The amount of data in our world has been exploding, and analyzing large data sets—so-called big data—will become a key basis of competition, underpinning new waves of productivity growth, innovation, and consumer surplus, according to research by MGI and McKinsey’s Business Technology Office.
Big Data—the ability to collect, process and interpret massive amounts of information—is one of today’s most important technological drivers. Increasingly, recent conversations with customers around the world have included the need to address multiple types of data, commonly called “multi-domain” in master data management (MDM) circles.
As hospitals digitize patient records and amass huge amounts of data, many are turning to companies such as Microsoft, SAS, Dell (DELL), IBM (IBM), and Oracle (ORCL) for their data-mining expertise, which can help medical providers perform detective work and improve care. The so-called Big Data business has already permeated other industries and generated more than $30 billion in revenues last year, according to research firm IDC. It’s expected to grow to close to $34 billion this year in part because of increased use in the health-care industry. Crunching numbers is potentially good business for hospitals as well. By making “meaningful use” of computer systems, they’re eligible for millions of dollars in government funding from the Obama administration’s $14.6 billion program launched in 2009 to encourage adoption of electronic medical records.
The use of data-mining technology has already led to some measurable improvements in patient care. New York-Presbyterian, which started using Microsoft technology to scan patient records in 2010, has reduced the rate of potentially fatal blood clots by about a third.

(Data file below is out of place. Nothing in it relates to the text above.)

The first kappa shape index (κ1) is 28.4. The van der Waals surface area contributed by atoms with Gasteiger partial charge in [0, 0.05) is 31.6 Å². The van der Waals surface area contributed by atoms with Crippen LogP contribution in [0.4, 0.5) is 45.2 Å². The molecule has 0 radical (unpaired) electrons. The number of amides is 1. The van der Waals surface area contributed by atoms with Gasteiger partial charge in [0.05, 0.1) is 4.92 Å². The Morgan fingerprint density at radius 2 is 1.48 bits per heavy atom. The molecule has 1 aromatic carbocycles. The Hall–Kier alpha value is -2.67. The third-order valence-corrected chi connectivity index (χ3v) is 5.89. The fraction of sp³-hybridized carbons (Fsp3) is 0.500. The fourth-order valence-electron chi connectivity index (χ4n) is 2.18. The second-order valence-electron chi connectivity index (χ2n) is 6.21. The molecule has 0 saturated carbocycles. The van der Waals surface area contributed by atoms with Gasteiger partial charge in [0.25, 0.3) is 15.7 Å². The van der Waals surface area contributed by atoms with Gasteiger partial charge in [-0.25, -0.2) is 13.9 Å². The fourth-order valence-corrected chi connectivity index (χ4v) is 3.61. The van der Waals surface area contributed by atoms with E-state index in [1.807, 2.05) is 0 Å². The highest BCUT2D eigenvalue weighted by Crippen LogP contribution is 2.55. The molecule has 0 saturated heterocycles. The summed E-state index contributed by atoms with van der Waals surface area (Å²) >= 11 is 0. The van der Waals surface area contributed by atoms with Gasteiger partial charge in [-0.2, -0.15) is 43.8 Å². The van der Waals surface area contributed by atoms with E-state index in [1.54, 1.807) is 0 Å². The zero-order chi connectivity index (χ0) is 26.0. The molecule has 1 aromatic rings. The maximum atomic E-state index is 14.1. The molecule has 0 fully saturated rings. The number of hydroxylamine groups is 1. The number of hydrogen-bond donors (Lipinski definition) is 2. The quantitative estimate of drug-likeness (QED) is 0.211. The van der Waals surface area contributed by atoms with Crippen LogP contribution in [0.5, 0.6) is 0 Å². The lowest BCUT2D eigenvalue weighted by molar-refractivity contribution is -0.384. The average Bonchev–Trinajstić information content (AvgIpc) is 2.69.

However, patients don’t like having their data mined because they are afraid insurance companies and employers will use conditions against them to deny coverage or job considerations. Maybe if some advanced economies can figure out how the pursuit of happiness and freedom of speech translates into trust, acceptance and protection throughout all levels of our lives then people will be all for using their data to improve our lives. Right now the data is often used to deny access to healthcare and jobs.
IT managers aren’t prepared to handle the deluge of data in health care, Oracle revealed in its new report, “From Overload to Impact: An Industry Scorecard on Big Data Business Challenges”.
The report also demonstrates the challenges that health care organizations face in managing their rapidly growing information stores and their approach to addressing this issue, including deploying industry-specific and analytical applications that help them glean insight and put timely information in the hands of line-of-business personnel when and where they need it.
Despite EHRs being a top priority for health care organizations, they’re struggling to make use of the data from the health records.
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